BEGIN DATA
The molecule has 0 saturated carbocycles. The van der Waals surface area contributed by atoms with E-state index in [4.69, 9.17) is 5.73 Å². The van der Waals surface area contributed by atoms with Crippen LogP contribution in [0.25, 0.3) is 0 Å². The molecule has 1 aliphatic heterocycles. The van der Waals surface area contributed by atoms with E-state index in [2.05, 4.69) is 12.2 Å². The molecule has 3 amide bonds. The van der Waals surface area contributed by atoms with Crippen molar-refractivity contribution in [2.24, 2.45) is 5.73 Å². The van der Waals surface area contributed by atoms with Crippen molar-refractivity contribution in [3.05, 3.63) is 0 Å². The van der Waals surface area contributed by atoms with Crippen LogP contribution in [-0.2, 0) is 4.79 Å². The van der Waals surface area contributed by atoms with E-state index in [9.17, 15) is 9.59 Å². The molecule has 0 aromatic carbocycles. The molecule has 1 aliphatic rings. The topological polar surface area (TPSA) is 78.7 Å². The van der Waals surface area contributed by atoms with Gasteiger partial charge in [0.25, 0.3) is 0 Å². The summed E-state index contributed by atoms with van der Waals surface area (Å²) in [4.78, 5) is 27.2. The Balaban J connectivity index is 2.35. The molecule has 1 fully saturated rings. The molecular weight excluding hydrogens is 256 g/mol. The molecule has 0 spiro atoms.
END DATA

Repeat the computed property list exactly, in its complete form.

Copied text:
The molecule has 0 saturated carbocycles. The van der Waals surface area contributed by atoms with E-state index in [4.69, 9.17) is 5.73 Å². The van der Waals surface area contributed by atoms with Crippen LogP contribution in [0.25, 0.3) is 0 Å². The molecule has 1 aliphatic heterocycles. The van der Waals surface area contributed by atoms with E-state index in [2.05, 4.69) is 12.2 Å². The molecule has 3 amide bonds. The van der Waals surface area contributed by atoms with Crippen molar-refractivity contribution in [2.24, 2.45) is 5.73 Å². The van der Waals surface area contributed by atoms with Crippen molar-refractivity contribution in [3.05, 3.63) is 0 Å². The van der Waals surface area contributed by atoms with Crippen LogP contribution in [-0.2, 0) is 4.79 Å². The van der Waals surface area contributed by atoms with E-state index in [9.17, 15) is 9.59 Å². The molecule has 0 aromatic carbocycles. The molecule has 1 aliphatic rings. The topological polar surface area (TPSA) is 78.7 Å². The van der Waals surface area contributed by atoms with Gasteiger partial charge in [0.25, 0.3) is 0 Å². The summed E-state index contributed by atoms with van der Waals surface area (Å²) in [4.78, 5) is 27.2. The Balaban J connectivity index is 2.35. The molecule has 1 fully saturated rings. The molecular weight excluding hydrogens is 256 g/mol. The molecule has 0 spiro atoms.